Record numbers of women are standing for election in countries around the world – changing the global face of politics and bringing gender equality in national legislatures a step closer.

Mexico has just elected an equal number of men and women MPs across both houses of the country’s parliament in what is being celebrated as a “major milestone”.

The Spanish government, selected in June, is the first since the country became a democracy to have more women than men in the cabinet.

And New Zealand Prime Minister Jacinda Ardern gave birth to a daughter on 21 June becoming only the second woman leader to have a baby while in office, after Pakistani Prime Minister Benazir Bhutto in 1990.

So is 2018 shaping up to be the best ever year for women in power?

A year after Hillary Clinton’s defeat in the battle for the White House, there are more women running for public office in the US than ever before.

Millennial Democrat candidate Alexandria Ocasio-Cortez unseated veteran congressman Joe Crowley, 56, in a New York district primary in June.

The 28 year old’s victory was all the more surprising because she had no political experience and was standing against a man who had served 10 terms and had been tipped as a future party leader.

Numbers up to 9 July from the Center for American Women and Politics show almost 470 women – the vast majority of them Democrats – have put themselves forward as candidates for the House of Representatives, up from 298 in 2012, the previous highest number on record.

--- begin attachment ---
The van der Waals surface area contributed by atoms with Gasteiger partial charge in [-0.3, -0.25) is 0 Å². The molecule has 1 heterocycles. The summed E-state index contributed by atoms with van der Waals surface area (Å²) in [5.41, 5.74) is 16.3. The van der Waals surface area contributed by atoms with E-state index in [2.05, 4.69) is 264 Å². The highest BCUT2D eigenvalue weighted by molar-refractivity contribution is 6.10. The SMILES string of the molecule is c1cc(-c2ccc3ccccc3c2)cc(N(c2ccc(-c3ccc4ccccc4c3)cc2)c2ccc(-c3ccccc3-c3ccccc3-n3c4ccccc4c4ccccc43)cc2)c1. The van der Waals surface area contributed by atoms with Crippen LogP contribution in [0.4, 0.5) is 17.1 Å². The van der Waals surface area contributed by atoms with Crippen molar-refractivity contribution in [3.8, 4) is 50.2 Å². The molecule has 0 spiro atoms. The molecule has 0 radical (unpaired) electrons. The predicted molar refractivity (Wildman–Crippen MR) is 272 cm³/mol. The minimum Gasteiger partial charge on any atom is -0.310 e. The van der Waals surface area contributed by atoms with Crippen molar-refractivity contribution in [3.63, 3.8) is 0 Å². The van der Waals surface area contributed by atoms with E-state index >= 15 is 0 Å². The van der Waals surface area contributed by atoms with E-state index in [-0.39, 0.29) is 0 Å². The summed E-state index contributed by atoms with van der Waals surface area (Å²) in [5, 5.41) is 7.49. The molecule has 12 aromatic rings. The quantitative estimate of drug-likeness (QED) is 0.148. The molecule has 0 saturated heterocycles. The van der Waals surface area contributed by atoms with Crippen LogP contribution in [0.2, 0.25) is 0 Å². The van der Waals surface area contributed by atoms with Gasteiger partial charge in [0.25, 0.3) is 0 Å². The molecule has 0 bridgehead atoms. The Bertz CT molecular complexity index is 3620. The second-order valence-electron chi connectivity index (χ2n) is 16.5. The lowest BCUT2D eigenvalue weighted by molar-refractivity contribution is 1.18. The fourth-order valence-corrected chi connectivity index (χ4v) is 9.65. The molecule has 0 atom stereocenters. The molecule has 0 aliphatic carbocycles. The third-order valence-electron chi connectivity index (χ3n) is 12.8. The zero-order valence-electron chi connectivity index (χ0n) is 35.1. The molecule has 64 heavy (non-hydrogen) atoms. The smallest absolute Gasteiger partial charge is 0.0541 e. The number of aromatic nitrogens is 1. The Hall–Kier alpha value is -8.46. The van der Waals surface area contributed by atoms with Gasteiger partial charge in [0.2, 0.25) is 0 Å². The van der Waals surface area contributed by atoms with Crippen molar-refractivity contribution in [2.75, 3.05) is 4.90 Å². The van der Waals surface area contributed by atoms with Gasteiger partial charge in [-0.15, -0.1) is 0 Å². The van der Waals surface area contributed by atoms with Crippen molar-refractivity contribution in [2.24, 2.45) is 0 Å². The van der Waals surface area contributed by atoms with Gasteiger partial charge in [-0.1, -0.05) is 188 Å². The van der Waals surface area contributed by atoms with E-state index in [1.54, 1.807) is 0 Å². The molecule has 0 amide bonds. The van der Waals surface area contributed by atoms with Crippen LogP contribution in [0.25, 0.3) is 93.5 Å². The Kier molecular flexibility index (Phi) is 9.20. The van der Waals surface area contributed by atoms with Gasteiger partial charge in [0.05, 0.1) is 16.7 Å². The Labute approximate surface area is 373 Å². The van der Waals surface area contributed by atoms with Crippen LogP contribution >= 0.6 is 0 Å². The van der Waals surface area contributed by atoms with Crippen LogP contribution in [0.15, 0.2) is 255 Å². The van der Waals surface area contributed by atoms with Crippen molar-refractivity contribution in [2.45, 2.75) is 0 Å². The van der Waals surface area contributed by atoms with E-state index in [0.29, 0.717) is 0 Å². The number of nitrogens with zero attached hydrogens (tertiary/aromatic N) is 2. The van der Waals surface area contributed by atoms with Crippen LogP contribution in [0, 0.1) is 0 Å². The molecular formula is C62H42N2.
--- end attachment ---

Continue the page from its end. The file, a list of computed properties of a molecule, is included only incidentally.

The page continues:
Professor Farida Jalalzai, head of political science at Oklahoma State University, believes the surge in women standing is partly due to Hillary Clinton’s defeat – but also to their dislike of Donald Trump.

She says women stand a good chance of doing well in Congress this year: “Usually, the number of women’s candidacies and number of eventual winners go together but not always. I would be surprised, however, if women did not increase their percentages by at least 2 or 3%.”

But given women currently represent only 20% of members in the US House of Representatives, there is still a long way to go to achieve gender parity.

What about Europe?

Women make up more than 30% of national legislatures in 17 European states (including Monaco).

In 2017 a record number of women stood for election in countries around the world – but there was no big breakthrough. Europe made the greatest gains in the number of women MPs, but also recorded the greatest losses.

France did elect a record number of women to its parliament in June 2017, returning 223 women out of the 577 positions in the National Assembly.

In Spain, Prime Minister Pedro Sánchez chose 11 women to be part of his 17-strong cabinet team in June 2018. He said his new team “shared the same vision of a progressive society that was both modernising and pro-European”.

Women have made great gains in politics in recent years

Almost every country across the world has recorded an increase in the number of women MPs since 1997 when the Inter-Parliamentary Union (IPU) began collating results.

Two decades ago only Sweden, Norway, Finland, Denmark and the Netherlands had more than 30% women MPs – with Sweden topping the list at 40.4%.